Group B StrepGroup B strep, also known as Group B streptococcus, is bacterial infection that can infect babies, pregnant women, the elderly, and adults with severe medical conditions. Neonates are at the greatest risk of contracting meningitis from group B strep.
Early onset disease occurs during the first week and late-onset occurs between the first week and 2-3 months, so group B strep primarily affects neonates, not infants.
The CDC recommends that pregnant women be tested for group B strep in her vagina and rectum when she is 35-37 weeks pregnant. If the test is positive, women should receive intravenous antibiotics before and during labor.
A pregnant women who carries the group B strep bacteria and receives antibiotics has a 1/4000 chance of delivering a baby with it. Those who carry the bacteria and don't receive antibiotics have a 1/200 chance of a group b strep delivery, which is over 20 times the risk of development without antibiotics.
- Feeding poorly
Common symptoms such as fevers, headaches, and stiff necks can be tough to detect or might not even occur in neonates and infants. MFA urges anyone with these symptoms to seek medical attention immediately!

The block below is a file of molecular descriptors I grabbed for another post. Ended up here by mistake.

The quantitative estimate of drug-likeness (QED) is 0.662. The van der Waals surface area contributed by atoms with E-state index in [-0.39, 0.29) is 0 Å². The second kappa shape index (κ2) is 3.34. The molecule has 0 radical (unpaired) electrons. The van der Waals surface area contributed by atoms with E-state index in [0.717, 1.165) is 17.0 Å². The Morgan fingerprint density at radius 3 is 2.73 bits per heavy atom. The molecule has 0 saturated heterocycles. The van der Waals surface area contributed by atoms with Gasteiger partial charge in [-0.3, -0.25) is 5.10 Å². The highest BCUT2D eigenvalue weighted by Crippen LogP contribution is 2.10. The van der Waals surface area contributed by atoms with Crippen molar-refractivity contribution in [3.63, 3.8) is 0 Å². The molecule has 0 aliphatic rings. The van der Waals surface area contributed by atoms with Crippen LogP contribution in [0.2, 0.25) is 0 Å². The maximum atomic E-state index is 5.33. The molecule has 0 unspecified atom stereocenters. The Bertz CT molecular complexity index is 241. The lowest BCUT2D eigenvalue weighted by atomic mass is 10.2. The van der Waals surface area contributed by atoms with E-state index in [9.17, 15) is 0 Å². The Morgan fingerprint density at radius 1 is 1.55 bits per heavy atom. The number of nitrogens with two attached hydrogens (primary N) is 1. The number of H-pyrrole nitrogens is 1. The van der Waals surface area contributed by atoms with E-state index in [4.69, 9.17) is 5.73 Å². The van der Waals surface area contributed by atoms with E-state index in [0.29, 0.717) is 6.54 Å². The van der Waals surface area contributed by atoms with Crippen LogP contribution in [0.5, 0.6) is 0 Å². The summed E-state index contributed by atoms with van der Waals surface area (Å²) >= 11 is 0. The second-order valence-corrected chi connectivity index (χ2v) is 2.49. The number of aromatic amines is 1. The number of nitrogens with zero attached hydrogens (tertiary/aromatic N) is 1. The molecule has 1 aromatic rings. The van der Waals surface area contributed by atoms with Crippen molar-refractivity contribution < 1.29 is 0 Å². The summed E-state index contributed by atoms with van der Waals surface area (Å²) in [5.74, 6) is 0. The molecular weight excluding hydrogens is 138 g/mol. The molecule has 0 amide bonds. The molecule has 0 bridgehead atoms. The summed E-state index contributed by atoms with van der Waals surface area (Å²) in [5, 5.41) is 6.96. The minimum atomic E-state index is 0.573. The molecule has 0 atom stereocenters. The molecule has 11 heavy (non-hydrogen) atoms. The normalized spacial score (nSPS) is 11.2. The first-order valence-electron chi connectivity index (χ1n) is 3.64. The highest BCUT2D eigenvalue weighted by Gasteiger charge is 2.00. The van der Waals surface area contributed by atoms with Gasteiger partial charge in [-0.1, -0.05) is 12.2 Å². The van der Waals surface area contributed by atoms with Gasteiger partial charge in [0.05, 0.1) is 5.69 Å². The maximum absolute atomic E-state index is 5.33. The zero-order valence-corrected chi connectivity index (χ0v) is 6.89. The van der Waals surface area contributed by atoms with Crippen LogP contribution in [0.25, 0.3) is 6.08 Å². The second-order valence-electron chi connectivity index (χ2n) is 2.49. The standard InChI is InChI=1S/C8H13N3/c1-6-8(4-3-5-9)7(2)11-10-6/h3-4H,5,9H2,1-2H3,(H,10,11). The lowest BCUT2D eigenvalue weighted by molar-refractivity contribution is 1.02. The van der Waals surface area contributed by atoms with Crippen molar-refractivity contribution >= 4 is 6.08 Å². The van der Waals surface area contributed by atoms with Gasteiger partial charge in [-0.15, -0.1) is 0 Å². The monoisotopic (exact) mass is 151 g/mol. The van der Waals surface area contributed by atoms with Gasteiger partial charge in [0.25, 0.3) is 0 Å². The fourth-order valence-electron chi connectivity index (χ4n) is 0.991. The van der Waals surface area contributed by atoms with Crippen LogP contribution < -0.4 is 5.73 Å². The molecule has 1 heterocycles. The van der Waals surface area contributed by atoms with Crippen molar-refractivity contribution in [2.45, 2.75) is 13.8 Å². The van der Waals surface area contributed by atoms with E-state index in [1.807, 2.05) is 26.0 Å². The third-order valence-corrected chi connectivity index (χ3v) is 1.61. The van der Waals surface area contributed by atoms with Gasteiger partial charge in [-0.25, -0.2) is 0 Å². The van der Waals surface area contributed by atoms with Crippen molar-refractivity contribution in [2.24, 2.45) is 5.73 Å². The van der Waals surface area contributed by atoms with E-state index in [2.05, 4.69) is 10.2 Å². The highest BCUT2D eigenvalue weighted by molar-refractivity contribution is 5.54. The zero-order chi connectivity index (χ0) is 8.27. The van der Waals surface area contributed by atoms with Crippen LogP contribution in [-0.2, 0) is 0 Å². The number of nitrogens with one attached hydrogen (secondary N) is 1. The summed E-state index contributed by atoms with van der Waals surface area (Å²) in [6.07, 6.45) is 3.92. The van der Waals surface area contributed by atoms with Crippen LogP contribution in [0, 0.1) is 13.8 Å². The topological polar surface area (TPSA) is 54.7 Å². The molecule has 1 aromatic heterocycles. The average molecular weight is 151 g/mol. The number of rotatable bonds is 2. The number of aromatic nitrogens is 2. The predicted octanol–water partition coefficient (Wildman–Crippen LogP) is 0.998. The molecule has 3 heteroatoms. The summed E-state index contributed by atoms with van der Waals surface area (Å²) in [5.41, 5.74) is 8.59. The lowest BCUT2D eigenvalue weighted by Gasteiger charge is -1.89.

All types of meningitis are diagnosed by growing bacteria from a sample of the infected person's spinal fluid, which is collected by performing a lumbar puncture (spinal tap). Results show whether or not the cerebral spinal fluid (CSF) has increased white blood cells, lowered glucose or increased protein and is often stained if positive. The proper bacterial identification is important for selection of the correct antibodies.
Group B strep is treated with a number of intravenous antibiotics including penicillin or ampicillin. Treatment often depends on the type of infection with group B strep the patient has. Soft tissue and bone infections resulting from group B strep may require surgery.